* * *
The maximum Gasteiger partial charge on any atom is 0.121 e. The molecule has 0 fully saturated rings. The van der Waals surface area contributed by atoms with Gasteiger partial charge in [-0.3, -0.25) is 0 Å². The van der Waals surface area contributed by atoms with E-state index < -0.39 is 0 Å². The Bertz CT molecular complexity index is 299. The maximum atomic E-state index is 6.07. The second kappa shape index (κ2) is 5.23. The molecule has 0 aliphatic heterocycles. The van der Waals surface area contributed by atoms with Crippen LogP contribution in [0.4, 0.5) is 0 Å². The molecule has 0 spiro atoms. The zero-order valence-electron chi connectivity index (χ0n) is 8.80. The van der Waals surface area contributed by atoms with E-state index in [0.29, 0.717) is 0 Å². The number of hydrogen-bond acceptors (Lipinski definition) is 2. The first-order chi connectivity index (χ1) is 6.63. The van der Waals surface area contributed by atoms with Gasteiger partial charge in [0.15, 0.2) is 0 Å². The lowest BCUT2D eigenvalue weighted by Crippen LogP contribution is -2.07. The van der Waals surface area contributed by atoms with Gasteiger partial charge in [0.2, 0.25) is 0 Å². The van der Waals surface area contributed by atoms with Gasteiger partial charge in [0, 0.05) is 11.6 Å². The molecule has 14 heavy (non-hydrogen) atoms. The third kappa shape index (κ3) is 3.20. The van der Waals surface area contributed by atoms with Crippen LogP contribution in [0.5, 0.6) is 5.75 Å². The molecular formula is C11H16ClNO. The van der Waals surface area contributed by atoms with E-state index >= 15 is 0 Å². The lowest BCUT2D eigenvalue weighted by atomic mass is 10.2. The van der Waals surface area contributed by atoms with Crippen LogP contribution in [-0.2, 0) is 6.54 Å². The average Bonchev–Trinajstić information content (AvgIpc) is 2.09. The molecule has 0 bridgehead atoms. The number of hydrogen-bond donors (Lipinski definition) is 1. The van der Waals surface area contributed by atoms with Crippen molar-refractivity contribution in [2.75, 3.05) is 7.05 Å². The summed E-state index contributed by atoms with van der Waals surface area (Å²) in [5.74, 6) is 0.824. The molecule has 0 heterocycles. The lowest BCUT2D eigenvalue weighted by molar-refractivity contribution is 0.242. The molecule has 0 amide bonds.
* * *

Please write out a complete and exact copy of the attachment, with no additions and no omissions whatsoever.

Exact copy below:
The maximum Gasteiger partial charge on any atom is 0.121 e. The molecule has 0 fully saturated rings. The van der Waals surface area contributed by atoms with Gasteiger partial charge in [-0.3, -0.25) is 0 Å². The van der Waals surface area contributed by atoms with E-state index < -0.39 is 0 Å². The Bertz CT molecular complexity index is 299. The maximum atomic E-state index is 6.07. The second kappa shape index (κ2) is 5.23. The molecule has 0 aliphatic heterocycles. The van der Waals surface area contributed by atoms with Crippen LogP contribution in [0.4, 0.5) is 0 Å². The molecule has 0 spiro atoms. The zero-order valence-electron chi connectivity index (χ0n) is 8.80. The van der Waals surface area contributed by atoms with E-state index in [0.29, 0.717) is 0 Å². The number of hydrogen-bond acceptors (Lipinski definition) is 2. The first-order chi connectivity index (χ1) is 6.63. The van der Waals surface area contributed by atoms with Gasteiger partial charge in [0.15, 0.2) is 0 Å². The lowest BCUT2D eigenvalue weighted by Crippen LogP contribution is -2.07. The van der Waals surface area contributed by atoms with Gasteiger partial charge in [0.2, 0.25) is 0 Å². The van der Waals surface area contributed by atoms with Gasteiger partial charge in [0, 0.05) is 11.6 Å². The molecule has 14 heavy (non-hydrogen) atoms. The third kappa shape index (κ3) is 3.20. The van der Waals surface area contributed by atoms with Crippen LogP contribution in [0.5, 0.6) is 5.75 Å². The molecular formula is C11H16ClNO. The van der Waals surface area contributed by atoms with E-state index >= 15 is 0 Å². The lowest BCUT2D eigenvalue weighted by atomic mass is 10.2. The van der Waals surface area contributed by atoms with Crippen LogP contribution in [-0.2, 0) is 6.54 Å². The average Bonchev–Trinajstić information content (AvgIpc) is 2.09. The molecule has 0 bridgehead atoms. The number of hydrogen-bond donors (Lipinski definition) is 1. The van der Waals surface area contributed by atoms with Crippen molar-refractivity contribution in [2.75, 3.05) is 7.05 Å². The summed E-state index contributed by atoms with van der Waals surface area (Å²) in [5.74, 6) is 0.824. The molecule has 0 heterocycles. The lowest BCUT2D eigenvalue weighted by molar-refractivity contribution is 0.242. The molecule has 0 amide bonds.